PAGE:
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  1. #1
    Join Date
    Jan 2007
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    UK
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    Provided Answers: 10

    Unanswered: Parse Delimited String

    A colleague of mine approached me today and asked the age old question about parsing a delimited string in SQL...

    I have already suggest a more appropriate solution to the problem he was having, but my intrigue didn't stop there and I decided to write a UDF to parse the string anyway (partly because there was an existing method that looped on the production box).

    So here's what I came up with, which I'm putting out there for comments and criticism. I can't think of a more efficient method, but if you can please let me know.

    Note that because of the use of CTE this is will only work in 2005 onwards.
    Code:
    CREATE FUNCTION dbo.parse_delimited_integers (
       @string    varchar(Max)
     , @delimiter varchar(2)
    )
      RETURNS @values table (
         value int
      )
    AS
      BEGIN
        ; WITH cte AS (
          SELECT 0 As [pos]
               , 0 As [level]
            UNION ALL
              SELECT Convert(int, CharIndex(@delimiter, @string, cte.pos + 1))
                   , level + 1
              FROM   cte
              WHERE  CharIndex(@delimiter, @string, cte.pos + 1) > 0
        )
    
        INSERT INTO @values (value)
        SELECT Convert(int, SubString(@string, a.pos + 1, Coalesce(b.pos + 1, Len(@string)) - a.pos - 1)) As [value]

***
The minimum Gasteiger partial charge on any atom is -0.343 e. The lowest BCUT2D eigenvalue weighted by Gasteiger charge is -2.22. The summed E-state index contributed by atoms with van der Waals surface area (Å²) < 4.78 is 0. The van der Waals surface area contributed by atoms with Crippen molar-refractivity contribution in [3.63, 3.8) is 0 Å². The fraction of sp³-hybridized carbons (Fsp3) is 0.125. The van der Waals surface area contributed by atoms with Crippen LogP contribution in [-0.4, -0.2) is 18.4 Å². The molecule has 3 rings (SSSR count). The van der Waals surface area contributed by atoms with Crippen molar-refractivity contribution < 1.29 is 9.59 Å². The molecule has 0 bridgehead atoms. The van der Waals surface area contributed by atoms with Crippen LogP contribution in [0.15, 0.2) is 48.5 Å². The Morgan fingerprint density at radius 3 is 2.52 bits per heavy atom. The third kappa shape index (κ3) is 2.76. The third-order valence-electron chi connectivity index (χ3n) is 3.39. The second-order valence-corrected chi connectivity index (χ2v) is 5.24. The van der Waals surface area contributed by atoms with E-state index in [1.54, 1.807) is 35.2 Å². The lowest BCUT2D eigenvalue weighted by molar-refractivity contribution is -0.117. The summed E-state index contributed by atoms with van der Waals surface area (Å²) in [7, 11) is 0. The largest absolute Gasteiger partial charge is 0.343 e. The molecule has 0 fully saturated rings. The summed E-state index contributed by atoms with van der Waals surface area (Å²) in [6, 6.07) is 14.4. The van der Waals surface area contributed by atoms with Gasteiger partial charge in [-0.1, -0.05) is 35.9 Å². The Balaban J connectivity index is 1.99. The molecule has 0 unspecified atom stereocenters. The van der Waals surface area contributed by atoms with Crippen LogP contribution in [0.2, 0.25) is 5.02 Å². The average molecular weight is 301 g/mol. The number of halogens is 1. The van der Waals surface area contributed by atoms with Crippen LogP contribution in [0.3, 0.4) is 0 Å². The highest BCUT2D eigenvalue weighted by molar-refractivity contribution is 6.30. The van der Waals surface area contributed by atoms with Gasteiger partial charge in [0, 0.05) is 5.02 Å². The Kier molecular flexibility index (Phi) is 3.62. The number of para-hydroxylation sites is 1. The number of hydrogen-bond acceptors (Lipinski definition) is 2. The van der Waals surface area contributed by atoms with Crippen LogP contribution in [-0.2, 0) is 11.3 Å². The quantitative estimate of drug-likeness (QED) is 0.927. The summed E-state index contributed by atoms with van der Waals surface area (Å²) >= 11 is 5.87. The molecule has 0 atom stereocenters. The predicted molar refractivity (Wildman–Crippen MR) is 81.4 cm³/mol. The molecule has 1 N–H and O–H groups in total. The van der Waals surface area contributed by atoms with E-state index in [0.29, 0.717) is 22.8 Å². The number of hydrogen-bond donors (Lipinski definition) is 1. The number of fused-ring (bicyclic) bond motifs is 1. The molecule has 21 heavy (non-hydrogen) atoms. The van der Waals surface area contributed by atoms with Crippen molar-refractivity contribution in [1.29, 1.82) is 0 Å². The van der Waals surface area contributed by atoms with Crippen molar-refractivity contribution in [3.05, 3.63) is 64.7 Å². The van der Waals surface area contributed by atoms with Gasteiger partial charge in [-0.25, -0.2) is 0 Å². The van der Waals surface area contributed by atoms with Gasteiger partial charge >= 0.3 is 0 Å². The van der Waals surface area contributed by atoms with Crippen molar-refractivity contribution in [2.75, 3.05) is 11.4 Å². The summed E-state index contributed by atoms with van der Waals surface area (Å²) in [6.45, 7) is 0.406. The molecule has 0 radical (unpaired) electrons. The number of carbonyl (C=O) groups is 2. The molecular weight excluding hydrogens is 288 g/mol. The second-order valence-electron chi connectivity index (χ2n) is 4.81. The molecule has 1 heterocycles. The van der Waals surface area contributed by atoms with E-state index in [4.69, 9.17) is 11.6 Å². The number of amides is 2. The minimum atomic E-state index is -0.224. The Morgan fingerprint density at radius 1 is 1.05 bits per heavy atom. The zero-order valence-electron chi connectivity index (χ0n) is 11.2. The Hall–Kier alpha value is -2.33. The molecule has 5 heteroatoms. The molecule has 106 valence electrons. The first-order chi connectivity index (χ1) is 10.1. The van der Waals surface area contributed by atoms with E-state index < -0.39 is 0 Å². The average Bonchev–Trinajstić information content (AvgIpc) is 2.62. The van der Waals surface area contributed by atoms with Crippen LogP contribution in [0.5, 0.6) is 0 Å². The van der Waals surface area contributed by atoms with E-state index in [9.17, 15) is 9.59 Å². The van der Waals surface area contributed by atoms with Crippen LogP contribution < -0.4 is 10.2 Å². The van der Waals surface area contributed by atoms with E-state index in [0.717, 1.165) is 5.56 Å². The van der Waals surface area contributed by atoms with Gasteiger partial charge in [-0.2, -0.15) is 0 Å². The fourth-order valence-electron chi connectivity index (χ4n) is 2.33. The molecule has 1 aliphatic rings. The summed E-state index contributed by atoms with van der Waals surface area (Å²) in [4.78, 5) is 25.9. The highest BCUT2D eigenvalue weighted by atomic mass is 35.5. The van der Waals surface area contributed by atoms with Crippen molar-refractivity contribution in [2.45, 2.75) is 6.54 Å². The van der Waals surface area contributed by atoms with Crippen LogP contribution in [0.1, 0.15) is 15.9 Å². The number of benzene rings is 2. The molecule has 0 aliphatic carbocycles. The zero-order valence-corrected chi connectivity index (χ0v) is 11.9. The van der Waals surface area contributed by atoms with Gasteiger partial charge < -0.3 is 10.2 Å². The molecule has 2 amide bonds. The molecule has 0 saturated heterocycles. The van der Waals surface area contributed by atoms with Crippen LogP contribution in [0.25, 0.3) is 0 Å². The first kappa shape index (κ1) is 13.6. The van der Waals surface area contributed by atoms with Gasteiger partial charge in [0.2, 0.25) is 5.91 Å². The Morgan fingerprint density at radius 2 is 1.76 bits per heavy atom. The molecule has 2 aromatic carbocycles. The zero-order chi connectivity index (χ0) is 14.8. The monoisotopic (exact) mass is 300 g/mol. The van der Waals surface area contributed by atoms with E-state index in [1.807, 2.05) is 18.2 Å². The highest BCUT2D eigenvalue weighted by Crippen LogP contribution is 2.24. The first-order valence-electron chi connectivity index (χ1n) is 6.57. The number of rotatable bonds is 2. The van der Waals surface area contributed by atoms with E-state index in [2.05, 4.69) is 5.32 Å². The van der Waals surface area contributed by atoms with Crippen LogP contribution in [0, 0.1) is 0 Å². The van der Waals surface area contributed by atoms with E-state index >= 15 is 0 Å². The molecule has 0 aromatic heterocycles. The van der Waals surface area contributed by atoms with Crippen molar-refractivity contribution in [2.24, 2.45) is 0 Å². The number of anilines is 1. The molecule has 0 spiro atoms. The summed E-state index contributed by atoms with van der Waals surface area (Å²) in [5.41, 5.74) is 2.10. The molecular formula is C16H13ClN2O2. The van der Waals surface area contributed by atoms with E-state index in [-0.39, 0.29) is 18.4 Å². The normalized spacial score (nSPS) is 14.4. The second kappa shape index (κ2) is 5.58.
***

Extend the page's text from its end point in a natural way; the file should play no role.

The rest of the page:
FROM   cte a
         LEFT
          JOIN cte b
            ON a.level + 1 = b.level
    
        RETURN
      END
    GO
    
    SELECT *
    FROM   dbo.parse_delimited_integers('12, 123, 123526, -325, 4636, 34634634', ', ')
    GO
    
    GO
    --DROP FUNCTION dbo.parse_delimited_integers
    This particular function returns a table of integer values - this can easily be changed to cater for character datatypes if necessary.

    I look forward to reading any feedback

    EDIT: Addition of +1 for those values which don't contain a delimiter.
    Last edited by gvee; 12-10-08 at 08:41.
    George
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  2. #2
    Join Date
    Nov 2002
    Location
    Jersey
    Posts
    10,322
    not for nuthin...but if it's a delimited file, I'd probably bcp it in

    even if it was only 1 line

    I've also used xml extensions to do that as well though in sprocs
    Brett
    8-)

    It's a Great Day for America everybody!

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    The physical order of data in a database has no meaning.

  3. #3
    Join Date
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    In this scenario it was a developer wanting to pass a comma separated list of values to a SQL function and wondering why IN wasn't working
    George
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  4. #4
    Join Date
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    Jersey
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    Brett
    8-)

    It's a Great Day for America everybody!

    dbforums Yak CorralRadio 'Rita
    dbForums Member List
    I'm Good Once as I ever was

    The physical order of data in a database has no meaning.

  5. #5
    Join Date
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    UK
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    Provided Answers: 10
    Mhmm!
    If I get the time I'll perf test that version against this one too.
    George
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